Mushrooms can help with most ailments that people commonly suffer from. All the way from minor things like low energy and inflammation all the way up to heart disease.
Whatever your condition, there’s likely a mushroom that you can add to your diet to help you out.
The problem is knowing what kind of mushroom to take! There are so many different medicinal mushrooms to choose from, so where do you start?
Here I’m going to share a list of the top 8 most studied and widely used medicinal mushrooms:
1) Reishi Mushrooms
Reishi mushrooms arguably have the most medicinal uses, as well as the longest history of use.
Mention of them in traditional medicine stretches back thousands of years to ancient China, where it was referred to as the “mushroom of immortality.”
Reishi can range in color, but red reishi is generally thought to be the most potent and effective. It’s a polypore shelf mushroom, meaning that it’s quite woody and naturally grows on the side of trees.
Reishi can be used to help with heart disease, cancer, diabetes, inflammation, liver damage, and many other conditions.
You can’t simply eat reishi mushrooms since they have quite a woody texture. They also have a bitter flavor. That’s thanks to compounds in them called terpenoids which have anti-inflammatory effects.
The mushroom needs to be used in a soup or tea, or alternatively can be dried and made into a powder to consume as an extract or in capsule form.
2) Chaga Mushrooms
Chaga is a strange looking fungus that looks more like charcoal than a mushroom. If you see it growing on a tree, you might think it was simply wood that had been charred by a fire or struck by lightning. But inside this fungi is a bright orange color.
Chaga grows almost exclusively on birch trees.
The medicinal properties of chaga include use in treatment of cancers and as a topical treatment for swelling or wounds. It also has a mild blood sugar lowering effect.
3) Turkey Tail Mushrooms
Turkey tails are a shelf mushroom. Like their name suggests, they’re colorful and fan-shaped so they look like a spread out turkey’s tail.
They come in a variety of different sizes, shapes, and colors depending where they’re growing. You can find turkey tails in almost any hardwood forest in North America, Europe or Asia as they’re very common.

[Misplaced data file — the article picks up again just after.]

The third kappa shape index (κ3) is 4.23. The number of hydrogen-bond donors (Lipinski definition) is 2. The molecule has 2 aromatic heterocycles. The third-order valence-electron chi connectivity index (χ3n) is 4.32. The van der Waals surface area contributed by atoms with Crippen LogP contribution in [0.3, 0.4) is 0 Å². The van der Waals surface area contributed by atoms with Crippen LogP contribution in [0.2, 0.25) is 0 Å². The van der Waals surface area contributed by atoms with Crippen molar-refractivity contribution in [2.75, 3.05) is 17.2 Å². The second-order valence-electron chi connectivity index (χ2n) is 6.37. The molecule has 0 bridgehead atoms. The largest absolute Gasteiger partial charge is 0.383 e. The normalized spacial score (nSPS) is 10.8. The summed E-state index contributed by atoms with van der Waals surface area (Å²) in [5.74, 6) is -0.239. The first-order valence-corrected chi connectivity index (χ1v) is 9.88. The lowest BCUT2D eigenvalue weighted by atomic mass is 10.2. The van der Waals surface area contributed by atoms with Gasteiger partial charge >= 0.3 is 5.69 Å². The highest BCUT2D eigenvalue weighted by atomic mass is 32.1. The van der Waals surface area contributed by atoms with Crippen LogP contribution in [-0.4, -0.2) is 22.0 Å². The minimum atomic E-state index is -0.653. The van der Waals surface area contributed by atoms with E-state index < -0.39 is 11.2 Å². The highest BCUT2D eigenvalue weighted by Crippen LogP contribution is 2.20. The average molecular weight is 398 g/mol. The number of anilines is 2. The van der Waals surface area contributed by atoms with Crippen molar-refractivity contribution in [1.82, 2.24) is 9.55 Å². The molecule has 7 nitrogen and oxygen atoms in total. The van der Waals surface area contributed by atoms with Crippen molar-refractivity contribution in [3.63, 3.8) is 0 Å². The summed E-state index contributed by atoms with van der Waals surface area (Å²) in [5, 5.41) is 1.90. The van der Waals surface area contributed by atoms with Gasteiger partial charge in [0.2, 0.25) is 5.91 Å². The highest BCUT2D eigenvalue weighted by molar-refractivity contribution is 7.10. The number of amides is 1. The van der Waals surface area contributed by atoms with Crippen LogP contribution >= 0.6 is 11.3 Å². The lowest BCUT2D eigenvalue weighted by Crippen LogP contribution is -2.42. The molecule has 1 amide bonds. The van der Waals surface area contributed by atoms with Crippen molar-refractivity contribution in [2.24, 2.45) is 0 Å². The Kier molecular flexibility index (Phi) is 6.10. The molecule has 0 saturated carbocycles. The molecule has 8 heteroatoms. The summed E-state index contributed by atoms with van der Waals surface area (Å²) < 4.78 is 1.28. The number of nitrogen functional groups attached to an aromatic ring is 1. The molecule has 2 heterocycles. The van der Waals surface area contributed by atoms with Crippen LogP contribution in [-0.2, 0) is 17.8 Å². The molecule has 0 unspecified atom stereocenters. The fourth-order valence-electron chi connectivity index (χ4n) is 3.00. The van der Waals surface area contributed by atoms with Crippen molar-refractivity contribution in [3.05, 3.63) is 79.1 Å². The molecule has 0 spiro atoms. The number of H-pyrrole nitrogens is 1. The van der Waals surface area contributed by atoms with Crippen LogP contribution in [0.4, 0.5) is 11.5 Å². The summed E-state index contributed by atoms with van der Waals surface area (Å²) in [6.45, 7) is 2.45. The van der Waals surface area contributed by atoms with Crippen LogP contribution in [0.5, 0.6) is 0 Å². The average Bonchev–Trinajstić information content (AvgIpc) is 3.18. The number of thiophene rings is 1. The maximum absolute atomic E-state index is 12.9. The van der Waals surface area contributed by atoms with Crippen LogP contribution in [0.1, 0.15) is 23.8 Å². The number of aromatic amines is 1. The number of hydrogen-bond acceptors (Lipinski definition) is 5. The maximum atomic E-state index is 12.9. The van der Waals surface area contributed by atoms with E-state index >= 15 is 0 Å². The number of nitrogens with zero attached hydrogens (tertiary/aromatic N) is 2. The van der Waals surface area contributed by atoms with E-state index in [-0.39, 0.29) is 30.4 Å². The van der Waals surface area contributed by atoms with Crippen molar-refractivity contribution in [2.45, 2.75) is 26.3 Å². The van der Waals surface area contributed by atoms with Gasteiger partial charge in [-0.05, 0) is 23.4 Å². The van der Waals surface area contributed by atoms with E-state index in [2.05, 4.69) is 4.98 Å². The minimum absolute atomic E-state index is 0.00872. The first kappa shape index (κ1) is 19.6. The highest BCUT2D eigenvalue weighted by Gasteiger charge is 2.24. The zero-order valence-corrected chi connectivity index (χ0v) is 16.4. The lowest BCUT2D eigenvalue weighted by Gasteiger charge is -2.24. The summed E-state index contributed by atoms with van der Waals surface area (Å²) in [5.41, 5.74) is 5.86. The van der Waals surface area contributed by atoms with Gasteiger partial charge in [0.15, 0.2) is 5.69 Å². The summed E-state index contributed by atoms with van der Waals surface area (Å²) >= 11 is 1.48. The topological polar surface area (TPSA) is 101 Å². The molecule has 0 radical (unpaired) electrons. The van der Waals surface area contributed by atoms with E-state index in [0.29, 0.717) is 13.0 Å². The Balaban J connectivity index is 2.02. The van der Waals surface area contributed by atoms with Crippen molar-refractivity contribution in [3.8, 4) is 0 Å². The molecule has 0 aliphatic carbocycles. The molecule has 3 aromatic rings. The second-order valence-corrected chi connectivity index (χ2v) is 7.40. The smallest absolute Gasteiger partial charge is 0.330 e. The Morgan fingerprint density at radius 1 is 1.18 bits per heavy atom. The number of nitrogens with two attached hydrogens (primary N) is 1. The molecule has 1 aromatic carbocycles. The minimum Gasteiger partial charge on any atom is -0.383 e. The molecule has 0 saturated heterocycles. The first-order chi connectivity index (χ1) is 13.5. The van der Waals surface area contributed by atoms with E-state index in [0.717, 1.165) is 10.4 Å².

Turkey tail mushrooms have a number of benefits but are most well known for cancer treatment.
4) Maitake Mushrooms
Don’t confuse turkey tail for this mushroom which has the nickname hen of the woods.
Maitake can grow in big clusters the size of a basketball. It can be used for high blood pressure, cholesterol, cancer, and diabetes.
Unlike the mushrooms on the list so far, this one you can actually eat.
Even though it grows on trees, it’s not a woody shelf mushroom. It has a good texture and mild flavor. So it’s good for you medicinally, plus it tastes great!
5) Lion’s Mane Mushrooms
Lion’s mane is another odd-looking but edible mushroom. Its flavor is likened to lobster.
Lion’s mane mushrooms grow very large and have a shaggy white appearance that looks almost like teeth or hair. When you cut it open, it slightly resembles cauliflower in terms of texture.
You can eat lion’s mane just because it tastes great. But it is also useful in shrinking or stopping the growth of tumors, and contains compounds that can help regenerate tissue in the brain. It’s currently being studied for the prevention and treatment of Alzheimer’s disease.
6) Cordyceps Mushrooms
Cordyceps is that weird fungus I mentioned earlier that grows out of insects.
If you can get past the fact that it comes from mummified bugs, it has some powerful health benefits.
- It has powerful anti-cancer properties, particularly against leukemia.
- It also contains lots of antioxidants.
- It’s one of the best medicinal mushrooms when it comes to managing cholesterol and heart disease.
- It doesn’t just reduce cholesterol, but it actually dilates the arteries.
That means it’s also great for athletes since it strengthens the blood vessels and heart.
7) Shiitake Mushrooms
Now we are getting into the mushrooms that you probably recognize from the supermarket.
Shiitake is commonly eaten in Asian cuisine. It goes really well in soups or stir fries.
Like many of the mushrooms on this list, Shiitake is great at protecting against cancer and lowering cholesterol.
An ingredient in Shiitake mushrooms called lentinan is such a potent substance that it’s now the third-most prescribed anti-cancer drug in the world.
8) Oyster Mushrooms
I’ll round off this list with one of my favorite mushrooms.
When most people think of oyster mushrooms, they know about its use in cooking. But you might not know it also has powerful medicinal benefits as well.
Besides being packed full of vitamins and minerals, oyster mushrooms are also full of antioxidants and they can alleviate inflammation, lower cholesterol levels, and boost brain health. They may even be able to help block cancer growth.
So if you thought they were just food – time to think again!